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The impact of fasting and treatment omission on susceptibility to hypoglycaemia in children and adolescents with GH and cortisol insufficiency

Lookup NU author(s): Dr Helen Johnstone, Dr Richard McNallyORCiD, Professor Timothy Cheetham



Objective: Hypoglycaemia may be a frequent occurrence in young GH deficient patients and so we studied the response to fasting in children and adolescents with GH and/or cortisol deficiency. Methods: A total of 20 patients (2-18 years) fasted for 14 h (22.00-12.00 h) on two occasions as part of a randomized cross-over study. Fourteen had pituitary hormone deficiency (PHD) including GH deficiency (GHD). Of the 14 patients, seven were ACTH sufficient (PHDC+) and seven ACTH deficient (PHDC-). Six had primary adrenal failure (PAF). Subjects administered or omitted their normal dose of evening GH and/or morning hydrocortisone. Glucose, insulin, GH, cortisol, ketones and catecholamines were measured at 04.00 h and regularly from 07.00 to 12.00 h. Insulin sensitivity was assessed by HOMA and hypoglycaemia defined as a blood glucose (BG) ≤ 3.3 mmol/l. Results: BG was related to age and body mass index on treatment but no subject became hypoglycaemic on or off therapy prior to 07.00 h. Five children (aged 3, 4, 7, 8 and 11 years) were hypoglycaemic between 07.00 and 12.00 h off treatment. There was a positive relationship between GH AUC and minimum BG in patients with PHD on treatment (r2 = 0.45, P = 0.012) with increased insulin sensitivity off treatment. Increased cortisol levels were seen in PHDC+ patients off GH (P < 0.001). A negative relationship was observed between minimum BG and adrenaline (r2 = 0.37, P = 0.01), ketone bodies (r2 = -0.20, P = 0.05) and NEFA (r2 = -0.35, P = 0.02). Noradrenaline levels were reduced in patients with PHDC-. Low BMI (on treatment) and young age (off treatment) were determinants of low BG levels in a multiple regression model. Conclusions: Unrecognized overnight hypoglycaemia in children and adolescents on pituitary hormone replacement is uncommon but BG levels quickly become abnormal when treatment and meals are omitted. The insulin antagonistic actions of GH are important in preventing hypoglycaemia. Patients with PHD have altered sympathetic nerve activity. © 2008 The Authors.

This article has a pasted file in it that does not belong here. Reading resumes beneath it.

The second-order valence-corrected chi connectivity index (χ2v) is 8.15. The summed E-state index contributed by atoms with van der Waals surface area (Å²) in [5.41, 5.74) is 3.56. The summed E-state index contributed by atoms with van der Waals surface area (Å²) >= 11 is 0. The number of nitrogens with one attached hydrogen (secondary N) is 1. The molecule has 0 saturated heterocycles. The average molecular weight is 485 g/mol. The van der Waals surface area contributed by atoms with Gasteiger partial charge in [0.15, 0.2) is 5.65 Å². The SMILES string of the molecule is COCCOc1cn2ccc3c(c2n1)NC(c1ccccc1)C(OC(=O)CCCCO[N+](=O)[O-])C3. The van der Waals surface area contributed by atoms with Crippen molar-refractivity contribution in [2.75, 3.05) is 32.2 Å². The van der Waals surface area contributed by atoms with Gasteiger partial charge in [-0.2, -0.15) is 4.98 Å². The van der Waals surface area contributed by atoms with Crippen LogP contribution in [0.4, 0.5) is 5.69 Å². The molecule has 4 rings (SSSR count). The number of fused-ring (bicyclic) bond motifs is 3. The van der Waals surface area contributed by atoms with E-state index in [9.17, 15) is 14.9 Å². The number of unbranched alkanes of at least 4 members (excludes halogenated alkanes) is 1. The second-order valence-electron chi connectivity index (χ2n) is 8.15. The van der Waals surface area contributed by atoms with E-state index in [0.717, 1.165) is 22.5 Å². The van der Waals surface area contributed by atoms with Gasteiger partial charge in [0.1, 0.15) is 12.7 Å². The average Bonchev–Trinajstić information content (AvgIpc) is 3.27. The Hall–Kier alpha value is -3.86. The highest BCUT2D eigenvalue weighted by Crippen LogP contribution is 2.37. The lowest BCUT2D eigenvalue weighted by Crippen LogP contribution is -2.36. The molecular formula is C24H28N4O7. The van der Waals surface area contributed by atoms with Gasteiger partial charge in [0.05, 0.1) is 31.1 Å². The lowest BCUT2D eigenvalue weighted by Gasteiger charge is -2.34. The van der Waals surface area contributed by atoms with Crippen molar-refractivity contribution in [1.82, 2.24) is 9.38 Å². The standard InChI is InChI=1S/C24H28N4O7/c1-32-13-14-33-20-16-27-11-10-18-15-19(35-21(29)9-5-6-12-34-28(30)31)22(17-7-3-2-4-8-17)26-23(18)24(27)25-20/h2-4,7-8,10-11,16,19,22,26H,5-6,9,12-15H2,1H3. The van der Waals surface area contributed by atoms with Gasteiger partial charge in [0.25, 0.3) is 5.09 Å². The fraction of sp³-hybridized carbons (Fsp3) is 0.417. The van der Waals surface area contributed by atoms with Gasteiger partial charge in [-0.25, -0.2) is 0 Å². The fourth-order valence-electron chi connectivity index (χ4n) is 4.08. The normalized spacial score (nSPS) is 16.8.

Publication metadata

Author(s): Johnstone HC, McNally RJQ, Cheetham TD

Publication type: Article

Publication status: Published

Journal: Clinical Endocrinology

Year: 2008

Volume: 69

Issue: 3

Pages: 436-442

ISSN (print): 0300-0664

ISSN (electronic): 1365-2265

Publisher: Wiley-Blackwell Publishing Ltd.


DOI: 10.1111/j.1365-2265.2008.03210.x


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